Alcoholism in the Family:
What You Can Do

Medically Reviewed By Kayla Loibl | Last Edited : August 23, 
| 2 Sources

Having alcoholism in the family is like having an unwanted guest that never leaves. The way this guest affects each person is different, and often unpleasant.

The idea of alcoholism and family “life” remaining somewhat normal is truly a contradiction. Until an alcoholic gets help, life will never quite be the same, and even afterwards the damage takes time to heal.

In the early stages of alcoholism, it may seem like life remains fairly consistent. In fact, people may not know for a while that anything is wrong. Alcoholism in the family is a slow disease – the awareness of it comes gradually as do the slowly progressing warning signs.

As the disease progresses, those signs become easier see, especially as drinking becomes more important than everything, and everyone else. At this juncture it becomes more difficult to know what to expect from problem drinkers, leaving the rest of the family to come up with coping mechanisms for daily life issues.

Roles for Non-drinkers

Studies of alcoholism and family reactions indicates that the people around an alcoholic generally fit into a specific role. One such role is the hero – the person who achieves and makes the family feel good, but who may do so out of a low self-esteem.

Another role is the scapegoat – often the trouble child who feels that they’re at fault for a parents or siblings drinking. A third role is that of displaced individual, who prefers to simply disappear rather than watch the on-going struggle.

Beyond these three you’ll find caretakers who do for others, but are often left with unmet personal needs, a facilitator who somehow enables the drinker, a protector who tries to safeguard the drinker from negative consequences, and the clown who tries to restore laughter and positive feelings.

Sadly, nearly no one is truly “happy” or “content” in these roles, and may grow to resent them over time.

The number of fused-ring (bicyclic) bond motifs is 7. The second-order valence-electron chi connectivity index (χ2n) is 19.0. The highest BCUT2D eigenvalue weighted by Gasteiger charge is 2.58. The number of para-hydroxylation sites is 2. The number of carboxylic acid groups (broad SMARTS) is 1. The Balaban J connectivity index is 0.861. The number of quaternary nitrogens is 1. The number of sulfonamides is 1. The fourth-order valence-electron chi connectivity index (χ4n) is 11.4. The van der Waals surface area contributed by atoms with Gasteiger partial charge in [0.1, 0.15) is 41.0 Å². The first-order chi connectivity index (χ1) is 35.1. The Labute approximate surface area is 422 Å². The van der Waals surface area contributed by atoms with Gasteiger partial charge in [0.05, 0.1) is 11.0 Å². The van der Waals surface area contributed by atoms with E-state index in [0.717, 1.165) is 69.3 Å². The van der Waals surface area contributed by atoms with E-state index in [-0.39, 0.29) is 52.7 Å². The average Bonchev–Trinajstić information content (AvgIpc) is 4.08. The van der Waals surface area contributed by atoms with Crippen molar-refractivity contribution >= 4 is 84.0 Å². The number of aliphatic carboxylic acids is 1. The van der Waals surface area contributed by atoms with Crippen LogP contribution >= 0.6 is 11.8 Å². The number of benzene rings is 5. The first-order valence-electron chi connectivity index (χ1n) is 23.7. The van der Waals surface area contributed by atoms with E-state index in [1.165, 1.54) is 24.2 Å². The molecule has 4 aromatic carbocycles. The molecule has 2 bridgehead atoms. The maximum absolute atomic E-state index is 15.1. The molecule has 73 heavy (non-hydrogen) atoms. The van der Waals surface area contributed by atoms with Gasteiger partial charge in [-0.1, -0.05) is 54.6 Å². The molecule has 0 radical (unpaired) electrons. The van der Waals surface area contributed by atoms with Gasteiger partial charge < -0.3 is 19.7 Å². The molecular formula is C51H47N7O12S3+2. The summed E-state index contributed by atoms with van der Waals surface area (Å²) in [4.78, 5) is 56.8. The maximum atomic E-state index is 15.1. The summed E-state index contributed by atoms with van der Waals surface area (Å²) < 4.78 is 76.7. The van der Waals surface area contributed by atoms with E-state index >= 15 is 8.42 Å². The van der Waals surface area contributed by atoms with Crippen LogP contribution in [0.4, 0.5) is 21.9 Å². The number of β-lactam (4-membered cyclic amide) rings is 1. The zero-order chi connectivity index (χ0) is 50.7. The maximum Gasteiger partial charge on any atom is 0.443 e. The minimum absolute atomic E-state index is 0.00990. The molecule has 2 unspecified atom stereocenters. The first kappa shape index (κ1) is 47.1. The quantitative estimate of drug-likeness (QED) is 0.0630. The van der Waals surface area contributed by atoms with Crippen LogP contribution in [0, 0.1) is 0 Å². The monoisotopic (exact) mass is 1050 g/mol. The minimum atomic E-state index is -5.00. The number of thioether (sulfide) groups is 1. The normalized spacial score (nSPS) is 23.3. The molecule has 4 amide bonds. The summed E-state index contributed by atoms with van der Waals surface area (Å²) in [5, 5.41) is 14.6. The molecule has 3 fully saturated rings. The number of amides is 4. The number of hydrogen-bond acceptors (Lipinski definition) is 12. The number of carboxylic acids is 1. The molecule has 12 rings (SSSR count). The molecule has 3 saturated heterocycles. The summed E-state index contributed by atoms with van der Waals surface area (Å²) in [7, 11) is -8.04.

Indiscriminate Alcoholism in the Family

Alcoholism and family lifestyles span the spectrum. King and commoner, mother and sports hero, CEO and welfare recipient, old and young – alcoholism can affect anyone.

Once this disease touches a family, it not only disrupts daily life, but can become a generational issue. Children born to alcoholics have a far greater risk of becoming alcoholic. Recent surveys show that alcohol abuse accounts for about 25% of all family problems.

Alcoholism and Family Ramifications

Alcoholism in the family has a lot of residual side effects impacting the people in the drinker’s life. These can include:

  • Children of alcoholics having more problems in school and with the law due to the unhealthy and potentially unsafe home environment.
  • Family violence. Current figures say that 2/3 of domestic violence cases have alcohol abuse as part of the underlying causes.
  • Intimacy issues (due to lack of trust) or sexual dysfunction between couples.
  • Financial impacts due to job loss (and the cost of alcoholic beverages).
  • Codependence (becoming accustom and even liking the alcoholic behaviors).

Children may feel that their parents prefer the drinkers company over them, leaving them alone with feelings of guilt or anger.